Important Updates on the Trump Administration “Travel Ban” | CLINIC

Important Updates on the Trump Administration “Travel Ban”

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Since the State Department’s issuance June 28 of a cable interpreting the June 26 order from the U.S. Supreme Court allowing parts of the “travel ban” to proceed (especially, the partial implementation of Sections 2 and 6 of Executive Order 13780), there have been several important updates.

On June 29, the administration held a press briefing about the order’s implementation and published a summary of the call on the State Department website. Also on June 29, the Department of Homeland Security  issued Frequently Asked Questions. Contrary to the State Department cable description of “close family” relationships, which had excluded fiancé(e)s, the DHS FAQ described a “close family” as including fiancé(e)s.

On the eve of the implementation of the new guidance, DOS changed its website to broaden its definition of “close family” relationship to include fiancé(e)s of U.S. citizens. However, “close family” continued to exclude grandparents, grandchildren, aunts, uncles, nieces, nephews, cousins, brothers-in-law and sisters-in-law and any other “extended” family members.
 
Also on June 29, the state of Hawaii filed an “Emergency Motion to Clarify the Scope of Preliminary Injunction” with the U.S. District Court challenging the Trump administration guidance as too narrow in its view of what “close family” relationships qualify to exempt nationals of Iran, Syria, Sudan, Libya, Somalia, and Yemen and refugees from the travel ban. The motion argues that the narrow view of a bona fide relationship with an entity in the United States would deny admission to refugees who should be exempt from the ban due to their connections to a U.S. resettlement agency. Indeed, CLINIC’s own analysis of the Supreme Court’s order contemplated a refugee’s relationship to a U.S. resettlement agency as a bona fide relationship with an entity.  Perhaps in response to this litigation, the DHS changed its online FAQs, which had initially said that refugees would not be able to show the requisite “bona fide relationship” through their relationship with a resettlement agency in the United States, deleting that portion of the FAQs.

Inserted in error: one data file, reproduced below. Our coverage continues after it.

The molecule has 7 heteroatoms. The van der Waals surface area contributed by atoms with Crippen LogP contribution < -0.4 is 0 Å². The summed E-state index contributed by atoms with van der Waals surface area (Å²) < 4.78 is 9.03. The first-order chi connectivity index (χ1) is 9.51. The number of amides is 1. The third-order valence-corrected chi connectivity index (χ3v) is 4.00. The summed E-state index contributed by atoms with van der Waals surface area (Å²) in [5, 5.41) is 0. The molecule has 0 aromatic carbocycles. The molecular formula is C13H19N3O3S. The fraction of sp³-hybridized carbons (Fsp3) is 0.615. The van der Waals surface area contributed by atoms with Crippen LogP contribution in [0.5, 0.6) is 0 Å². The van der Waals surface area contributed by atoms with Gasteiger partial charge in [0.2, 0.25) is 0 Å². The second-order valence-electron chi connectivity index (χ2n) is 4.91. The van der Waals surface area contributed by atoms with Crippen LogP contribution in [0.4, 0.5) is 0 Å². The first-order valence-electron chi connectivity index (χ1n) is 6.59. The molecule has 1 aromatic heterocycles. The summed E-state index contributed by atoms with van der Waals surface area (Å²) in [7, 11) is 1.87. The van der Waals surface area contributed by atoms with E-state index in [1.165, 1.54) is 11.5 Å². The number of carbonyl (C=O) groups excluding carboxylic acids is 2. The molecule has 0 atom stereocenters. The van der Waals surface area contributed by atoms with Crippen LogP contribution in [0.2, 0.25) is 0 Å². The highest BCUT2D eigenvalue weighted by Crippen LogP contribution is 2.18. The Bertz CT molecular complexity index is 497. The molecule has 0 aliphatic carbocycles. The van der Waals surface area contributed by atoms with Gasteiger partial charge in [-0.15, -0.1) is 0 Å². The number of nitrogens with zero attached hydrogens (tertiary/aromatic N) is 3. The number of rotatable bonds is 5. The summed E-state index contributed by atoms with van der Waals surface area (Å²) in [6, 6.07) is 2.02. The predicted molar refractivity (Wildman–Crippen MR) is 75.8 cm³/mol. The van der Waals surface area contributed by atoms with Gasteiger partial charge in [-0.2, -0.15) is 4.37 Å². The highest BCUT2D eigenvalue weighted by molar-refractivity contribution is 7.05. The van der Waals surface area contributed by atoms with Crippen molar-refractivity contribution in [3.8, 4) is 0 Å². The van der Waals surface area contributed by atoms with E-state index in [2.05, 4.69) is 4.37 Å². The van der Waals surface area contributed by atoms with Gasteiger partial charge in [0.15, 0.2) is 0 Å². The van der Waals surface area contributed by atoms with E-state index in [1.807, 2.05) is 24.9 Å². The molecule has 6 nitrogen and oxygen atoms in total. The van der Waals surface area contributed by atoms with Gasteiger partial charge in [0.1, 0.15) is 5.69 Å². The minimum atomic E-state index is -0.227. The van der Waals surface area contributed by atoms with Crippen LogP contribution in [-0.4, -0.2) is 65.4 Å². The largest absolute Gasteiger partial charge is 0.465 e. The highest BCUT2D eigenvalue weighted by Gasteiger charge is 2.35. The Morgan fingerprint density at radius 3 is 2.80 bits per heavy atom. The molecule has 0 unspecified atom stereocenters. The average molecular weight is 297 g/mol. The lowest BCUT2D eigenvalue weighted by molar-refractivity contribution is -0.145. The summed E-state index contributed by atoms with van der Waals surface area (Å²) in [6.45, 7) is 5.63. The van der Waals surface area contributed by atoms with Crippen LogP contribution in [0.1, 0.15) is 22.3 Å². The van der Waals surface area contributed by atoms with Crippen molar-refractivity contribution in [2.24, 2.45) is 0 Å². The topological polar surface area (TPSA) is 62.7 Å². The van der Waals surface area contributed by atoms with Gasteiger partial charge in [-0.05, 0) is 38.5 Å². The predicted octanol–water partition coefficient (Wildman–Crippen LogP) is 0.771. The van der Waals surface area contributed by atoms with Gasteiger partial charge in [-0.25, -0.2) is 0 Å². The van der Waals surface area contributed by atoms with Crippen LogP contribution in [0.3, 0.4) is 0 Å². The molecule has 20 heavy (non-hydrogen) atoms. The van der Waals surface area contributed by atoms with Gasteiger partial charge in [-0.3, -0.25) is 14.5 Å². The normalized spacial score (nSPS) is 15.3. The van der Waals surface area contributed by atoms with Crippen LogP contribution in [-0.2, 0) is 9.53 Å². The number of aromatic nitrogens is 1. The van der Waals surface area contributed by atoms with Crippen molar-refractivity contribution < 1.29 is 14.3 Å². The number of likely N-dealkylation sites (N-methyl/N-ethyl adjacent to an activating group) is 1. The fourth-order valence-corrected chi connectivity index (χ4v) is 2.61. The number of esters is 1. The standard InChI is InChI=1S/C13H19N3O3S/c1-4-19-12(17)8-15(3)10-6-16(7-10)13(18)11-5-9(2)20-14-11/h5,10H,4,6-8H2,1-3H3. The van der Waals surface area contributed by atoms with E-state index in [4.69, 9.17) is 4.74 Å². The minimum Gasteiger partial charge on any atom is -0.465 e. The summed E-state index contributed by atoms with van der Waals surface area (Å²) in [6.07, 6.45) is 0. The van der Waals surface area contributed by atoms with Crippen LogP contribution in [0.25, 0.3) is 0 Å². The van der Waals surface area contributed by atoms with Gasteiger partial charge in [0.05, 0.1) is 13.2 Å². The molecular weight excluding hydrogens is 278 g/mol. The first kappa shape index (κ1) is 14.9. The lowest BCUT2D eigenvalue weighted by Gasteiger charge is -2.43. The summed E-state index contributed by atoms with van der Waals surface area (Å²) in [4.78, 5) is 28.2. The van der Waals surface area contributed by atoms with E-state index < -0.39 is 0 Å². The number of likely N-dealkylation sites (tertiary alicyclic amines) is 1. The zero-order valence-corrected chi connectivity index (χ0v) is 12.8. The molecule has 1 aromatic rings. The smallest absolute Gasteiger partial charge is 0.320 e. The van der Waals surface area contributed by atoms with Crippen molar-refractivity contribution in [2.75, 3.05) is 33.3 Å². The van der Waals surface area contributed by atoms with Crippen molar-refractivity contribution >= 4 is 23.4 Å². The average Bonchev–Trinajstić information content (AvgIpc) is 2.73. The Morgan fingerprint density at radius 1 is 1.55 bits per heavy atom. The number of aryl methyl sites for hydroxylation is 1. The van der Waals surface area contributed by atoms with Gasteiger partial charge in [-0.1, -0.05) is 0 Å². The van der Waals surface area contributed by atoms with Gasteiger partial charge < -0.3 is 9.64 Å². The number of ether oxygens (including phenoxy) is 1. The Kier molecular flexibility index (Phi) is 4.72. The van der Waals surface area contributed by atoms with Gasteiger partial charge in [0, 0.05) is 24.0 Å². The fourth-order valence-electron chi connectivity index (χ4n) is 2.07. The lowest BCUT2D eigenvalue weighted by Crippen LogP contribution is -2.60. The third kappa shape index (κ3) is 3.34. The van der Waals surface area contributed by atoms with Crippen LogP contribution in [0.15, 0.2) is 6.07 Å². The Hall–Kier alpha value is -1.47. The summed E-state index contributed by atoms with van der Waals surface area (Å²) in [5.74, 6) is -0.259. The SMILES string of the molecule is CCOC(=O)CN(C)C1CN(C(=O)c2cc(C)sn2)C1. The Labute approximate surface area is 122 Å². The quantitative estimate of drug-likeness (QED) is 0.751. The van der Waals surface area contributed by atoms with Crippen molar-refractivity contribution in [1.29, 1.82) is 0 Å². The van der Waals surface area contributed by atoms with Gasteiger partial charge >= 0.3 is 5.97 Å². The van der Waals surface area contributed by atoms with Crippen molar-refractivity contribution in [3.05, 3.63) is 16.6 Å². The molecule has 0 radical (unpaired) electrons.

CLINIC will continue to provide updates on government guidance, litigation developments, and the effects of the partial “travel ban” on families and refugees.
 

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